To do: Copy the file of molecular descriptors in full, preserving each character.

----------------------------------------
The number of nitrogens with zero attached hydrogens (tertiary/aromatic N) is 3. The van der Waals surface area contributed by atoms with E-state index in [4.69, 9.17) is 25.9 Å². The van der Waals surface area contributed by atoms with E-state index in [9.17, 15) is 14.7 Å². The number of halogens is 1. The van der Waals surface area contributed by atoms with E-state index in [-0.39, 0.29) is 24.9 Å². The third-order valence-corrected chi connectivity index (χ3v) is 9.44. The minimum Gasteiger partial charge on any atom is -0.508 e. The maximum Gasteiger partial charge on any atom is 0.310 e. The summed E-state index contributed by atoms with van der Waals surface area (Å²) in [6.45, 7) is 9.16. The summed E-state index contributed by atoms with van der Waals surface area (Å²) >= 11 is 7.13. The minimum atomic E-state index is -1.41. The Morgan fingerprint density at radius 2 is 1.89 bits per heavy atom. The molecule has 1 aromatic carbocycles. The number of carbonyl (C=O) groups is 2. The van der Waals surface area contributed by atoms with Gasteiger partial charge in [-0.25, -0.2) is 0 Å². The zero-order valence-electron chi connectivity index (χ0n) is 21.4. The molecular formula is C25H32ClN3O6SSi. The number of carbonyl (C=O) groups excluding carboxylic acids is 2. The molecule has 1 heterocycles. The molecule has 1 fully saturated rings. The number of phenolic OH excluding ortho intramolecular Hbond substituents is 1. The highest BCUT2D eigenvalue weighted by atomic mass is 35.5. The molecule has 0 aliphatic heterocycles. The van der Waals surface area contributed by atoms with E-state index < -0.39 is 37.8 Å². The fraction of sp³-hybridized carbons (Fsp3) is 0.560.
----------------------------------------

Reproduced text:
The number of nitrogens with zero attached hydrogens (tertiary/aromatic N) is 3. The van der Waals surface area contributed by atoms with E-state index in [4.69, 9.17) is 25.9 Å². The van der Waals surface area contributed by atoms with E-state index in [9.17, 15) is 14.7 Å². The number of halogens is 1. The van der Waals surface area contributed by atoms with E-state index in [-0.39, 0.29) is 24.9 Å². The third-order valence-corrected chi connectivity index (χ3v) is 9.44. The minimum Gasteiger partial charge on any atom is -0.508 e. The maximum Gasteiger partial charge on any atom is 0.310 e. The summed E-state index contributed by atoms with van der Waals surface area (Å²) in [6.45, 7) is 9.16. The summed E-state index contributed by atoms with van der Waals surface area (Å²) >= 11 is 7.13. The minimum atomic E-state index is -1.41. The Morgan fingerprint density at radius 2 is 1.89 bits per heavy atom. The molecule has 1 aromatic carbocycles. The number of carbonyl (C=O) groups is 2. The van der Waals surface area contributed by atoms with Gasteiger partial charge in [-0.25, -0.2) is 0 Å². The zero-order valence-electron chi connectivity index (χ0n) is 21.4. The molecular formula is C25H32ClN3O6SSi. The number of carbonyl (C=O) groups excluding carboxylic acids is 2. The molecule has 1 heterocycles. The molecule has 1 fully saturated rings. The number of phenolic OH excluding ortho intramolecular Hbond substituents is 1. The highest BCUT2D eigenvalue weighted by atomic mass is 35.5. The molecule has 0 aliphatic heterocycles. The van der Waals surface area contributed by atoms with E-state index < -0.39 is 37.8 Å². The fraction of sp³-hybridized carbons (Fsp3) is 0.560.